To paraphrase a line out of Woody Allen’s Annie Hall, he needs the eggs. It’s what makes him Maron, even if that was what initially scared off audiences. He extrapolates on the dark times some more, saying: “I’ve been doing comedy a long time and I believe in comedy. I don’t really do comedy like other people do comedy–and that’s fine–but it wasn’t easy for me. You do 45 Conans, you do five Lettermans, you do an HBO half-hour, a Comedy Central Presents special—theoretically that’s a lot of shit. But I couldn’t bring people in. I couldn’t sell tickets. So what the hell was I doing wrong?”
He acknowledges that it wasn’t until the podcast that he “really landed in [his] body,” finding not only a voice but the courage to use it. Even now, despite the book, the special, and the series, his relationship with the podcast remains strong and intriguing, and the way he discusses its role in his life sounds like someone giving thanks to a mentor, a best friend, an older sibling. It’s nurtured him, and why wouldn’t he find solace in that? After all, isn’t that what he’s really wanted?
“I’m always going to spin it like I wasn’t quite good enough,” Maron says. “I’ve been out there doing a lot of comedy for many years in a certain way, but I was still trying to figure out who I was and what I was doing up there. And I don’t think that really happened until three years ago. That’s when I finally became genuinely fearless about stand-up and finally found my voice, at 47 years old. That’s a long haul. It’s just the way it went down.”
“I think I should be happy about all this, right?” Maron asks longtime friend and comic Tom Scharpling at the beginning of Thinky Pain. The two are sitting alone in the green room of Greenwich Village’s Le Poisson Rouge, and it’s very low lit and very small. Intimate isn’t the right word–more like claustrophobic. Still, there’s a heavy aura of familiarity and comfortability, though Maron’s anything but.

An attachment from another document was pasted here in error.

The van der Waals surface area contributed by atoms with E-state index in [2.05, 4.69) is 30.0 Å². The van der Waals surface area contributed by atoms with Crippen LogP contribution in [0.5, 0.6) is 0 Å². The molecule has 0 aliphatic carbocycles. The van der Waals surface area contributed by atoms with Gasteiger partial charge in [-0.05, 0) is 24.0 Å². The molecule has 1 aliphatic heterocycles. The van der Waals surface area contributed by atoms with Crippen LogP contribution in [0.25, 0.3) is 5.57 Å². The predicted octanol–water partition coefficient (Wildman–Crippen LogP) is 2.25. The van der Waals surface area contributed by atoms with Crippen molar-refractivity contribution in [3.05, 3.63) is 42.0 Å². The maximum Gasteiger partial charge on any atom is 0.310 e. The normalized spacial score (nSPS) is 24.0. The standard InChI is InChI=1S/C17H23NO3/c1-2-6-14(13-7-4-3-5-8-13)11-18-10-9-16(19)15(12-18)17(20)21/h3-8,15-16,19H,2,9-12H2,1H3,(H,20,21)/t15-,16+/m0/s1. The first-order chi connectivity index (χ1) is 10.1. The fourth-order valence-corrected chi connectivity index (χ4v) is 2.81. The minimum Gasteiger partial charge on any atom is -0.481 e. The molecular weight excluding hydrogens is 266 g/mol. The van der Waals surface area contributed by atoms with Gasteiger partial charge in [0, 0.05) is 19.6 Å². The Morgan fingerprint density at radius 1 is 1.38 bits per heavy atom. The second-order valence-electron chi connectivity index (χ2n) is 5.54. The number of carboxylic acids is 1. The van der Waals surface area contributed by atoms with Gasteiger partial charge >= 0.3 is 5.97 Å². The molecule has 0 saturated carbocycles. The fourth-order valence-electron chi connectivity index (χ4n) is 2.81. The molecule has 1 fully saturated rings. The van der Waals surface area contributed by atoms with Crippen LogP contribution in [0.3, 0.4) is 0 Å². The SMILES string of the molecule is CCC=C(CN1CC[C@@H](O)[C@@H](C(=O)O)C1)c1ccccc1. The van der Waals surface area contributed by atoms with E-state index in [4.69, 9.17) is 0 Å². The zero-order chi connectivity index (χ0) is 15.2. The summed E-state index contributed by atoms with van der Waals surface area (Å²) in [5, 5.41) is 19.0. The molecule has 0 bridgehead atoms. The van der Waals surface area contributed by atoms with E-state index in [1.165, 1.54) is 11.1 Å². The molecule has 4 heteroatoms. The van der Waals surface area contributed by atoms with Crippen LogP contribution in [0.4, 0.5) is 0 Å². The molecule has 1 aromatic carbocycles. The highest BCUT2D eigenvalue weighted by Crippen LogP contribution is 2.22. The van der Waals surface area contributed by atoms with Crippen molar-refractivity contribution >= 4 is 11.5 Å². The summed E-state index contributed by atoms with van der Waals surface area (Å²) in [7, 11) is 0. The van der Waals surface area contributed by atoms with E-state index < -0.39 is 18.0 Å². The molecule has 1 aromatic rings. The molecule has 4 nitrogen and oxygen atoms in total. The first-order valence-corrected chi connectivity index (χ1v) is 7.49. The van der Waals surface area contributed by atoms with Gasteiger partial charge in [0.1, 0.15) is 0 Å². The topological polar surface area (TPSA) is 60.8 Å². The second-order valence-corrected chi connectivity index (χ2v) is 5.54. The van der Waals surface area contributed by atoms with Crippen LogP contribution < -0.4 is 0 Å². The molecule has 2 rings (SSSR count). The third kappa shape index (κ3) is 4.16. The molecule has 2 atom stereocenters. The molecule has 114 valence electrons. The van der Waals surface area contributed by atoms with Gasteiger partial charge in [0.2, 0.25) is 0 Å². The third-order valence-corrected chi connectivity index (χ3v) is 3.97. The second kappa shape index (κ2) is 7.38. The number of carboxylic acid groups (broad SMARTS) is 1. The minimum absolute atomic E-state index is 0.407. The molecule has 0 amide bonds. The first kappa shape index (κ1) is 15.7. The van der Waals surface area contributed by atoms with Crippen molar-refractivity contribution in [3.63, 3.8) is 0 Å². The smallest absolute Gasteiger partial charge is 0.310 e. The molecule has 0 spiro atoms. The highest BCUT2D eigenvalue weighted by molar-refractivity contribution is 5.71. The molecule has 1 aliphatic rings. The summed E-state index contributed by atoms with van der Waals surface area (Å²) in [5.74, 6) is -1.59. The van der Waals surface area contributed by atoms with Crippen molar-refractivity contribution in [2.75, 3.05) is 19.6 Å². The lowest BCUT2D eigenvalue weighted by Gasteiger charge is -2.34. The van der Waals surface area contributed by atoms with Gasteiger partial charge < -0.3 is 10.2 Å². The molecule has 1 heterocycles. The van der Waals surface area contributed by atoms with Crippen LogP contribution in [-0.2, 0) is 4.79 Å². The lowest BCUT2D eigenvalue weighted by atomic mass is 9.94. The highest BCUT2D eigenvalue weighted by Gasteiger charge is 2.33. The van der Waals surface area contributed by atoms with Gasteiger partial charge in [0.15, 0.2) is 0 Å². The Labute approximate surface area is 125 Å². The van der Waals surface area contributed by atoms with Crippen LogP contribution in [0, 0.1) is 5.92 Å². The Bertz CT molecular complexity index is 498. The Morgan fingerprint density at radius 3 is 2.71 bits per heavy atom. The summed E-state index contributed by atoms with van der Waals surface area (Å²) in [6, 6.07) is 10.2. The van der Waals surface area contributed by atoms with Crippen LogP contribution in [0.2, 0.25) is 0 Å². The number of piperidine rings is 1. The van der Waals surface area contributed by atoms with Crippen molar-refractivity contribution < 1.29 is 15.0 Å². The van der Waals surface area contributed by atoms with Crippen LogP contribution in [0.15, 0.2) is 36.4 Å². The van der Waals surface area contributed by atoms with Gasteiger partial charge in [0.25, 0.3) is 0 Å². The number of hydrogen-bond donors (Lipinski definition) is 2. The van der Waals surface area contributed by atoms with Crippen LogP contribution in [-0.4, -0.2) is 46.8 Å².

“Yes, this is, for you, this is a big year,” Scharpling eases the comic, somewhat amused at this moment. “Think about what you would have done to have this year… 10 years ago?” It’s a question that hits Maron hard, and true to his style, he answers honestly, insisting that he “would have ruined it” and that “people would be disappointed.” Fear settles in, and he immediately wonders, “That could still happen.”
Here’s what does happen: The two finish their pep talk, walk down the hall, and are met with thunderous applause from around 250 people. By the time Maron hits the stage, the scene is visibly akin to VH1’s Storytellers, as he plops down on a stool in the center and chats about the venue’s history for a few seconds before switching gears entirely, interjecting: “Oh, I know what I can do — there’s a Bill Hicks story.” The audience erupts in laughter, catching him in this ridiculously manic thought, to which he responds: “I didn’t prepare. Did you want me to prepare?” And like that, the crowd’s his.